Labor leader Lech Walesa today appealed for unity among Polish workers on the eve of a nationwide strike called to protest the government's economic policies and alleged harassment of his independent Solidarity trade union.
The Communist authorities meanwhile launched a propaganda campaign against the one-hour strike, which is seen as a crucial test of Solidarity's strength. Newspapers and television news bulletins denounced what was described as "strike terrorism" and called on workers to defy the union and work normally.
As preparations for the strike went ahead throughout the country, fresh details were revealed about the teams of soldiers created last week to assist regional administration. Officials said that around 880 teams had been formed with three or four soldiers in each -- making a total force of around 3,000 soldiers.
The relatively small numbers of men involved and their dispersion throughout the country appeared to run counter to suggestions by U.S. Defense Secretary Caspar Weinberger after the troops' deployment that the Polish government is in "serious danger" of taking highly repressive measures against Solidarity at the behest of the Soviet Union.
While the feasibility of introducing a state of emergency has been debated on several occasions by senior party officials, and contingency plans are assumed to have been drawn up, there is no evidence that such a move is imminent.
The intentions of the new party leader, Gen. Wojciech Jaruzelski, are likely to become clearer over the next few days following a meeting of the policy-making Central Committee Wednesday and a parliamentary session on Friday. But it appears that he is still seeking a political solution to Poland's problems and may appoint a new, broader-based government, including independent experts and lay Catholics.
The most recent official statements about the role of the Army task groups have concentrated almost exclusively on combatting administrative abuses. The ambiguous references in last Friday's initial government statement to the troops' involvement in helping to maintain law and order have been dropped.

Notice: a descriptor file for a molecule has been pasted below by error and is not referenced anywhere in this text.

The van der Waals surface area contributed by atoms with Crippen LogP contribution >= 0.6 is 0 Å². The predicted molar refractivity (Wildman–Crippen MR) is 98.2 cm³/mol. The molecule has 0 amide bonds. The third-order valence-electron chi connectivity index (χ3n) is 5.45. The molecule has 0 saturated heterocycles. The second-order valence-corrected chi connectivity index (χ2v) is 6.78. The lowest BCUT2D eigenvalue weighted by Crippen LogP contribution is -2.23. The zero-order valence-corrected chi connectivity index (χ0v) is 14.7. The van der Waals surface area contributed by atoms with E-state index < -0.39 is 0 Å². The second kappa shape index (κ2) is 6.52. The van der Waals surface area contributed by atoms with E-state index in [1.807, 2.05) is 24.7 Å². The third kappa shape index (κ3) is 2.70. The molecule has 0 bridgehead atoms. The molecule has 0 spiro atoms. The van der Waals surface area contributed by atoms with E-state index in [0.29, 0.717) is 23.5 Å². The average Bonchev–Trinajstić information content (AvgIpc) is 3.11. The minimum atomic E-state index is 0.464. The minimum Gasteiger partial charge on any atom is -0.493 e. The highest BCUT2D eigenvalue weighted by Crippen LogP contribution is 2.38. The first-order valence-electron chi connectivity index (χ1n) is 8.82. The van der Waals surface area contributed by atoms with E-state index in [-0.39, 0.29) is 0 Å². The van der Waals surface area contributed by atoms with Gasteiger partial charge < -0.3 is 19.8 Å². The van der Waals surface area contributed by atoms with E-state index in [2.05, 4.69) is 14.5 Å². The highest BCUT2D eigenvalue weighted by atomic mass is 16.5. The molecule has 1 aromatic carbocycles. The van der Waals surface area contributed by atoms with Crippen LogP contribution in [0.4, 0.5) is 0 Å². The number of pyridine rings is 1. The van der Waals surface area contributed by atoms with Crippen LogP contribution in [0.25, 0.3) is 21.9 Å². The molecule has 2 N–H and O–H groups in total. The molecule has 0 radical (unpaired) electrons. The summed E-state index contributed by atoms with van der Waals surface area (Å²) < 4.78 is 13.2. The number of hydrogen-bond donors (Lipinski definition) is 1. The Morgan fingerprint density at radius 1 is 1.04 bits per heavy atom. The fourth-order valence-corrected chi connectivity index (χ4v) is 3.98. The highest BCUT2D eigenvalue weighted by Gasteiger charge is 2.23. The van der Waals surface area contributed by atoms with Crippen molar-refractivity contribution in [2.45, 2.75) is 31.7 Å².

This slight change of emphasis would appear to suggest that, while the formation of the special task groups was partly intended as a psychological warning to Solidarity, the government is now anxious to play this aspect down. The most likely explanation is that, beneath the rhetoric of attacks on Solidarity, moves are under way to reopen serious negotiations.
The extremely complex political game now in progress, in which trials of strength are combined with renewed attempts at negotiation, was also reflected in Walesa's remarks to striking textile workers in Zyrardow. He confirmed that serious talks between Solidarity and the government would begin soon, but declined to say exactly when.
The union leader expressed support for the Zyrardow strikers, but he expressed concern about the rapid spread of uncoordinated local protests. He criticized in particular a general strike in the western region of Zielona Gora, where 150,000 workers are demanding the dismissal of unpopular local officials.
Appealing for unity, he said: "If we are united, we will win. If we lose, everyone will lose."
Tonight, television news screened pictures of the military task groups being deployed in villages and small towns. Soldiers, dressed in green army fatigues, were shown taking notes of citizens' complaints.
Each team was equipped with a jeep and consisted of an officer plus two or three assistants.
Other reports indicated that the operation appeared to have been mounted in considerable haste. The Army's deputy chief of staff in the eastern province of Lublin, Col. Aleksander Jakima, was quoted by the Polish information agency Interpress as saying that 21 task groups in his region had trained on the day prior to their deployment Monday.
The soldiers' new duty, he said, included "analysis of the illegal trade in meat and supervision of regular supplies of coal for agriculture."
Another officer in the western city of Poznan, Lt. Col. Stefan Lukasziewicz, said his men had already launched investigations into favoritism and corruption. They had settled a dispute over the distribution of sugar at a state farm and had uncovered "gross indolence" by the authorities in supplying rationed goods such as coffee and toilet articles.